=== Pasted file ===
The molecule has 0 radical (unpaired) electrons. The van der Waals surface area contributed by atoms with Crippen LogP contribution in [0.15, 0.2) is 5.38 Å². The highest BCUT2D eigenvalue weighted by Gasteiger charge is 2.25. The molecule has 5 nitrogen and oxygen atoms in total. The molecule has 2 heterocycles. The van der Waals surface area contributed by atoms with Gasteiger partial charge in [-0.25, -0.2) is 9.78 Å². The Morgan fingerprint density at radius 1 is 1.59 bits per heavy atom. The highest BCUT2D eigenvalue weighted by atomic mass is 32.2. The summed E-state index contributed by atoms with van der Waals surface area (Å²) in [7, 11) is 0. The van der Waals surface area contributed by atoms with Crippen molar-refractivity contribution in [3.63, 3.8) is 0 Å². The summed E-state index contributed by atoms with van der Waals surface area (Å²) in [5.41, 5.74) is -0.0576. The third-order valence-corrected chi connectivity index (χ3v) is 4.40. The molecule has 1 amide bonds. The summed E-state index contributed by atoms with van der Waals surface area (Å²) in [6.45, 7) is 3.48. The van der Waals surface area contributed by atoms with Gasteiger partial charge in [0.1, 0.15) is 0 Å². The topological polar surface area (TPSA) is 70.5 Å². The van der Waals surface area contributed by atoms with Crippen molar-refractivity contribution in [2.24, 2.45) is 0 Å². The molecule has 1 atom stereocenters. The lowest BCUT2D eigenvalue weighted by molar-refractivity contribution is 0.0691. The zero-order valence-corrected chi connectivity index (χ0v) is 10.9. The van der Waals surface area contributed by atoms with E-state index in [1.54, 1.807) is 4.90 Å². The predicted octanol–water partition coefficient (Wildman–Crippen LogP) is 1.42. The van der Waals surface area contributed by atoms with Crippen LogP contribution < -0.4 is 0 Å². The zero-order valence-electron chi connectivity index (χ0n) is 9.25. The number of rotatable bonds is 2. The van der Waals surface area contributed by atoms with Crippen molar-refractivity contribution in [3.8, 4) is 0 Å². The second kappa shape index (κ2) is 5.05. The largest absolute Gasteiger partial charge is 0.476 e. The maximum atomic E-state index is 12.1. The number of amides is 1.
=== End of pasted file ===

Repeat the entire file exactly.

The molecule has 0 radical (unpaired) electrons. The van der Waals surface area contributed by atoms with Crippen LogP contribution in [0.15, 0.2) is 5.38 Å². The highest BCUT2D eigenvalue weighted by Gasteiger charge is 2.25. The molecule has 5 nitrogen and oxygen atoms in total. The molecule has 2 heterocycles. The van der Waals surface area contributed by atoms with Gasteiger partial charge in [-0.25, -0.2) is 9.78 Å². The Morgan fingerprint density at radius 1 is 1.59 bits per heavy atom. The highest BCUT2D eigenvalue weighted by atomic mass is 32.2. The summed E-state index contributed by atoms with van der Waals surface area (Å²) in [7, 11) is 0. The van der Waals surface area contributed by atoms with Crippen molar-refractivity contribution in [3.63, 3.8) is 0 Å². The summed E-state index contributed by atoms with van der Waals surface area (Å²) in [5.41, 5.74) is -0.0576. The third-order valence-corrected chi connectivity index (χ3v) is 4.40. The molecule has 1 amide bonds. The summed E-state index contributed by atoms with van der Waals surface area (Å²) in [6.45, 7) is 3.48. The van der Waals surface area contributed by atoms with Gasteiger partial charge in [0.1, 0.15) is 0 Å². The topological polar surface area (TPSA) is 70.5 Å². The van der Waals surface area contributed by atoms with Crippen molar-refractivity contribution in [2.24, 2.45) is 0 Å². The molecule has 1 atom stereocenters. The lowest BCUT2D eigenvalue weighted by molar-refractivity contribution is 0.0691. The zero-order valence-corrected chi connectivity index (χ0v) is 10.9. The van der Waals surface area contributed by atoms with E-state index in [1.54, 1.807) is 4.90 Å². The predicted octanol–water partition coefficient (Wildman–Crippen LogP) is 1.42. The van der Waals surface area contributed by atoms with Crippen LogP contribution < -0.4 is 0 Å². The zero-order valence-electron chi connectivity index (χ0n) is 9.25. The number of rotatable bonds is 2. The van der Waals surface area contributed by atoms with Crippen molar-refractivity contribution in [3.8, 4) is 0 Å². The second kappa shape index (κ2) is 5.05. The largest absolute Gasteiger partial charge is 0.476 e. The maximum atomic E-state index is 12.1. The number of amides is 1.